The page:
This is a rather excellent piece by Joseph Fouche. I recommend reading in full, as illustrates something rather important about strategy–what we understand as iron rules of strategy can sometimes be misleading. Fouche’s basic thesis is that by all accounts, Winston Churchill broke all of the rules of strategy because (in effect), he did not have one:
“Churchill’s strategy in 1940-1941 is vastly different from the strategy most contemporary strategic theorists hold up as an ideal. His strategy was the triumph of hope over experience, one of the great fantasy spectacles of the 20th century. His soldiers were tired, his people were dispirited, his aircraft carriers carried biplanes, his generals were mulish, and his empire was restive. The only anchors in reality for Churchill’s strategy was the inability of Nazis to march over or part the English Channel and American reluctance to see faltering Britain replaced by revanchist Germany. All else was theater. … Churchill’s strategy in World War II consisted of holding on to a series of deluded and contradictory beliefs about the British Empire and its place in the world in the hope that something would turn up.”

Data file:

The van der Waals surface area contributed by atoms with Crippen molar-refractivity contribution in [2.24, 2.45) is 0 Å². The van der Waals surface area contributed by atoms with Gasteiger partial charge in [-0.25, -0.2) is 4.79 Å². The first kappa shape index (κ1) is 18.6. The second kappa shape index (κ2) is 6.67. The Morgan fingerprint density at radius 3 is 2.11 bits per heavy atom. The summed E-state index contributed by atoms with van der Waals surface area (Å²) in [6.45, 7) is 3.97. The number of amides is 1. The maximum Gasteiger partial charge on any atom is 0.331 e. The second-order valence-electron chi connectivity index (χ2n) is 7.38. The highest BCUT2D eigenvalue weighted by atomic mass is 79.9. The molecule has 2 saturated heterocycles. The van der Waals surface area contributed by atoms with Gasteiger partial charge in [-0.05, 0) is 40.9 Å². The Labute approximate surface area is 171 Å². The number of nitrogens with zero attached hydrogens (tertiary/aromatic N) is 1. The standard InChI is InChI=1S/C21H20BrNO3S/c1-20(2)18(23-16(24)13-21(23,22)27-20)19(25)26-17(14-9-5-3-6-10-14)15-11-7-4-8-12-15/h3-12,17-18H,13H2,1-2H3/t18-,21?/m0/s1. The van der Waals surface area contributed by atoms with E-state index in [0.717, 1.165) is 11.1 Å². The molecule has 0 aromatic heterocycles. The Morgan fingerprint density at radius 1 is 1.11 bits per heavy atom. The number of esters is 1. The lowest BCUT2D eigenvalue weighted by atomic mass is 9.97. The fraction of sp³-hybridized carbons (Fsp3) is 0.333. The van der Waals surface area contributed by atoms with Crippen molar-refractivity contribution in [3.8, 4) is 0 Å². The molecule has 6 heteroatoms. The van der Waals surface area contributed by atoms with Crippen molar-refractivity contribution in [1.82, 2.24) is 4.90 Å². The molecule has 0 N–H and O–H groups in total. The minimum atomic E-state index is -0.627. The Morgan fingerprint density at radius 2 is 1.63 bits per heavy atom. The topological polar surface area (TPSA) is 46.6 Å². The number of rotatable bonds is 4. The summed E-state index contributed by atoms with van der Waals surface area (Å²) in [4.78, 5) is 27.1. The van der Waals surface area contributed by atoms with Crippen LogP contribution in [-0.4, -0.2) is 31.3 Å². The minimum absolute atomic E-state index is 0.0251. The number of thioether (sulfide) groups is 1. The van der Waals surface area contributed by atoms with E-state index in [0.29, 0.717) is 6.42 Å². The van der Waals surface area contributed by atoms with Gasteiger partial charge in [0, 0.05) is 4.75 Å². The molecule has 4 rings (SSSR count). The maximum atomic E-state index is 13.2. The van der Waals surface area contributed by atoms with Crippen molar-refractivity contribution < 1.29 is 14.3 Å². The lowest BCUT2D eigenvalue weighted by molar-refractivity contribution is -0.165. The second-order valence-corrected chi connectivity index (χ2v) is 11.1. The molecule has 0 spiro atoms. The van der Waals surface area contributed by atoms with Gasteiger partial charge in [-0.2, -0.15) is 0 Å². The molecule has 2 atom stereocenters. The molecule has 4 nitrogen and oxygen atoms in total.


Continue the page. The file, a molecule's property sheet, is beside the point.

Fouche wisely observes that “his appeal to the power of grand narrative was in some ways more successful than orthodox strategic theory can capture or even comprehend. More often than not, the strength of conviction behind a strategy’s more tenuous elements is more important than the tenuous reality warrants.” I’d extend this farther beyond just an explanation of Churchill.
There are many points in military history and current military operations where, by all rules of strategy, one group should have lost for violating some iron principle of war. Unity of command, a lack of a strategic endstate, poor tactics, or inferior weaponry are not necessarily in and of themselves dealbreakers. It will vary by situation and by adversary. Sometimes in the case of Churchill a strong personality can be enough to hold a muddled mass together.